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Book of the Week: Selected by Blake Andrews

Book Review Voice Photographs by Jungjin Lee Reviewed by Blake Andrews “Jungjin Lee has been a practicing photographer for over 30 years. It’s worth noting that before working with cameras she worked with clay..."

Voice. By Jungjin Lee.
Photographs by Jungjin Lee
Nazraeli Press, Paso Robles, CA, 2023. 110 pp., 46 quadratone plates, 12x15x1".

Jungjin Lee has been a practicing photographer for over 30 years. It’s worth noting that before working with cameras she worked with clay. Born in Korea in 1961, she earned a BFA in ceramics in 1984. She later switched to photography, moving to New York to pursue an MFA. She assisted Robert Frank there, and eventually forged a successful photo career with multiple shows, books and accolades.

Lee’s photographic reputation is well established by now, but one still has the nagging sense she’s never fully left ceramics behind. Her images are imbued with a tactile quality, drenched in texture, grain and physicality. The thread of craftsmanship runs through Lee’s monographs as well as her pictures, and her latest book Voice is no exception. In fact, it might be the least “photographic” yet. The pages are huge, rough and contrasty, each spread gobbled up by one photograph sprawling across the gutter. They resemble charcoal drawings at a glance, and it takes some study to fully absorb them as photos. The subject matter is traditional enough: pure natural forms like lakes, trees, deserts and sky. Most were shot in the American Southwest, a region frequented by photographers over the centuries, perhaps shot to death even. Predecessors be damned, Lee traveled there anyway to see things for herself in 2018 and 2019, just before the pandemic.

As usual, Lee’s modus operandi on this trip was minimalist. She generally doesn’t need much to make a photo. A pinch of cloud, a line of trunk, perhaps a passing shadow, and voila: a photograph. Repeat as necessary and eventually voila: a book. Following her lead (with a nod to Aristotle), Voice is organized into four basic elements, with chapter breaks marked by solid black spreads. Leading things off is a chapter with broad swaths of sea, sky and forest. The second section hones in on trees and brush tangles, converting them to graphic monochrome masses. The next chapter clears out the brush to showcase grasslands, savannah and desert. Animals creep into the mix as chapter four darkens into hulking forms, dominated by cactus and shadow. Then the images fade to black, a literary nightfall.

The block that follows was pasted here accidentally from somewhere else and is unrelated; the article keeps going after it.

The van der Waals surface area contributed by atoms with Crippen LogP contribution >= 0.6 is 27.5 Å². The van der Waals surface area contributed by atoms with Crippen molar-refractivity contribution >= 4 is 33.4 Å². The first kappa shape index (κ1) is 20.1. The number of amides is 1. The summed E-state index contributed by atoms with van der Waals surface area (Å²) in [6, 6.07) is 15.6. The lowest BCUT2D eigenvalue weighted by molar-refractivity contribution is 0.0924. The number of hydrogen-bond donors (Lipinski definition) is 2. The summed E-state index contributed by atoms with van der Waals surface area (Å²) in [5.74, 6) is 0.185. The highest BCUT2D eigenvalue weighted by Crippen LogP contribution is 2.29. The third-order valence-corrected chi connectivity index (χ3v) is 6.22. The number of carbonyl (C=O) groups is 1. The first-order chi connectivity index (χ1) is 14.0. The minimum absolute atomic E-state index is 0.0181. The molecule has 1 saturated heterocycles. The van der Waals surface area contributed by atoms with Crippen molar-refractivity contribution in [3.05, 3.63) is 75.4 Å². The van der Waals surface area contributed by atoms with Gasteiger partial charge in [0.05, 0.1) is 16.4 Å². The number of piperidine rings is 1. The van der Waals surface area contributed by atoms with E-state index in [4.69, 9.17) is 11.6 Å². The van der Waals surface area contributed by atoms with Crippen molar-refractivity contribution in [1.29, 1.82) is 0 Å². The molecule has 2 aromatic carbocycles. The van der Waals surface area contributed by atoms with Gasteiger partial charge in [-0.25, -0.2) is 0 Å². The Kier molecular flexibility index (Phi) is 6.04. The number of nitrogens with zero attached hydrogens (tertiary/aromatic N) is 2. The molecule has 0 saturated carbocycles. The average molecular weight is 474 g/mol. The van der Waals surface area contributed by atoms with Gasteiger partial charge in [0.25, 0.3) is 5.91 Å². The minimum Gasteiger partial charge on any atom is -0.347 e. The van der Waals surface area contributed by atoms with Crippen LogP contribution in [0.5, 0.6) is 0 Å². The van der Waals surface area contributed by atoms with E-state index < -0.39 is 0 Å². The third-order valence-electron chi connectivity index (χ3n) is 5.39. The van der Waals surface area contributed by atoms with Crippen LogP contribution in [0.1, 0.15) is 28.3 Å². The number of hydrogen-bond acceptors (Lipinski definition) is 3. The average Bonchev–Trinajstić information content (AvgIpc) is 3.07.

The chapters add up to something immense. Voice is roughly 15 inches tall. Good luck slotting it into a bookshelf. With a tome this size, the choice of Swiss binding is practical. It frees the spine and helps the spreads open easily. Still, when held in the lap, it occupies some volume. It’s roughly on par with holding a small dog or infant, but less squirmy.

The resulting effect is concrete. In a photo world of screens, jpgs and digital impressions, Voice keeps both feet firmly planted in the real world. Lee’s process helps with that. To craft a photo she brushes liquid photosensitive emulsion onto hanji, a traditional Korean mulberry paper (she sometimes uses cotton also). She then exposes large-format negatives onto the surface in a traditional darkroom. It’s a time-consuming process, and one which leaves distinctive traces. Lee’s skies are faintly cross-hatched with atmospheric effects. Rock walls have the texture of graveyard rubbings, while dark patches are swallowed up entirely. Knowing Lee’s process and her ceramics background, the photos can be decoded. But viewers coming to them with no background would be hard-pressed to identify location or process.

That’s just fine, because Voice is not primarily intended as description. "My images should be seen as metaphors,” says Lee, “a form of meditation.” In other words, hers is not the majestic Southwest of Ansel Adams or Eliot Porter, but something closer to the potter’s wheel. Keep your nose down and your eyes open, and you might disappear into its spinning center. Ceramics ahead! “The desert allows me to see my inner self,” she writes, “and my goal is to make images of what I feel there: the eternal sense of being open and present to the world.” With this book she’s found her Voice. With patience, alert readers will locate it too.

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Blake Andrews is a photographer based in Eugene, OR. He writes about photography at